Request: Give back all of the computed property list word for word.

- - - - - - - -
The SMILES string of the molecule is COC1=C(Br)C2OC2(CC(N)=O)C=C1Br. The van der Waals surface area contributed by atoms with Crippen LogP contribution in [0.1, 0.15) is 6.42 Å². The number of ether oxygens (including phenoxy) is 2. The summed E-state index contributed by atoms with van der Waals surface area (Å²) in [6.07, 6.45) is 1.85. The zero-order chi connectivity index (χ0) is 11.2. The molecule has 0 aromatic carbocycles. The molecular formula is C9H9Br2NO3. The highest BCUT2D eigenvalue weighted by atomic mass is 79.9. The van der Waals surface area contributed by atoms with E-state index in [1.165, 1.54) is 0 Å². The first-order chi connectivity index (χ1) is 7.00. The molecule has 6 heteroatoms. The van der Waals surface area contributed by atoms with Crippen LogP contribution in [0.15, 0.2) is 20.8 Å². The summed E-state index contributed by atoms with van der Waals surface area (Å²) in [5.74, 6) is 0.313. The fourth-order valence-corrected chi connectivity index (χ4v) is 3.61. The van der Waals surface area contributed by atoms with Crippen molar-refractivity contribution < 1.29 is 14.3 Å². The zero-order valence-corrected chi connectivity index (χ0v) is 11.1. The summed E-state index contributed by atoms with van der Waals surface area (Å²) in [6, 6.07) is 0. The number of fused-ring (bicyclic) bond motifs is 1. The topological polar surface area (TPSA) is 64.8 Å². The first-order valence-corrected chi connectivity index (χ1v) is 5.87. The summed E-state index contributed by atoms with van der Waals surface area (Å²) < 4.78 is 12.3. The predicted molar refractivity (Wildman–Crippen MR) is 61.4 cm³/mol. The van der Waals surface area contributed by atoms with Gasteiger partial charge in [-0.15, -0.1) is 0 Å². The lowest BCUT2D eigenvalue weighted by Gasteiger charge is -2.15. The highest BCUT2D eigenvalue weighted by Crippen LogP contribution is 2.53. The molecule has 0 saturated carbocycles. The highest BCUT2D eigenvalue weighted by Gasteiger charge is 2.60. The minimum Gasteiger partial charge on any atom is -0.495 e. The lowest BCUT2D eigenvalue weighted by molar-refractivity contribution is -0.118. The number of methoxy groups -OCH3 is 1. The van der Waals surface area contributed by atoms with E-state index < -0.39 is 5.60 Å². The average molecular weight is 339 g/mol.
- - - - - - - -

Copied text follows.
The SMILES string of the molecule is COC1=C(Br)C2OC2(CC(N)=O)C=C1Br. The van der Waals surface area contributed by atoms with Crippen LogP contribution in [0.1, 0.15) is 6.42 Å². The number of ether oxygens (including phenoxy) is 2. The summed E-state index contributed by atoms with van der Waals surface area (Å²) in [6.07, 6.45) is 1.85. The zero-order chi connectivity index (χ0) is 11.2. The molecule has 0 aromatic carbocycles. The molecular formula is C9H9Br2NO3. The highest BCUT2D eigenvalue weighted by atomic mass is 79.9. The van der Waals surface area contributed by atoms with E-state index in [1.165, 1.54) is 0 Å². The first-order chi connectivity index (χ1) is 7.00. The molecule has 6 heteroatoms. The van der Waals surface area contributed by atoms with Crippen LogP contribution in [0.15, 0.2) is 20.8 Å². The summed E-state index contributed by atoms with van der Waals surface area (Å²) in [5.74, 6) is 0.313. The fourth-order valence-corrected chi connectivity index (χ4v) is 3.61. The van der Waals surface area contributed by atoms with Crippen molar-refractivity contribution < 1.29 is 14.3 Å². The zero-order valence-corrected chi connectivity index (χ0v) is 11.1. The summed E-state index contributed by atoms with van der Waals surface area (Å²) in [6, 6.07) is 0. The number of fused-ring (bicyclic) bond motifs is 1. The topological polar surface area (TPSA) is 64.8 Å². The first-order valence-corrected chi connectivity index (χ1v) is 5.87. The summed E-state index contributed by atoms with van der Waals surface area (Å²) < 4.78 is 12.3. The predicted molar refractivity (Wildman–Crippen MR) is 61.4 cm³/mol. The van der Waals surface area contributed by atoms with Gasteiger partial charge in [-0.15, -0.1) is 0 Å². The lowest BCUT2D eigenvalue weighted by Gasteiger charge is -2.15. The highest BCUT2D eigenvalue weighted by Crippen LogP contribution is 2.53. The molecule has 0 saturated carbocycles. The highest BCUT2D eigenvalue weighted by Gasteiger charge is 2.60. The minimum Gasteiger partial charge on any atom is -0.495 e. The lowest BCUT2D eigenvalue weighted by molar-refractivity contribution is -0.118. The number of methoxy groups -OCH3 is 1. The van der Waals surface area contributed by atoms with E-state index < -0.39 is 5.60 Å². The average molecular weight is 339 g/mol.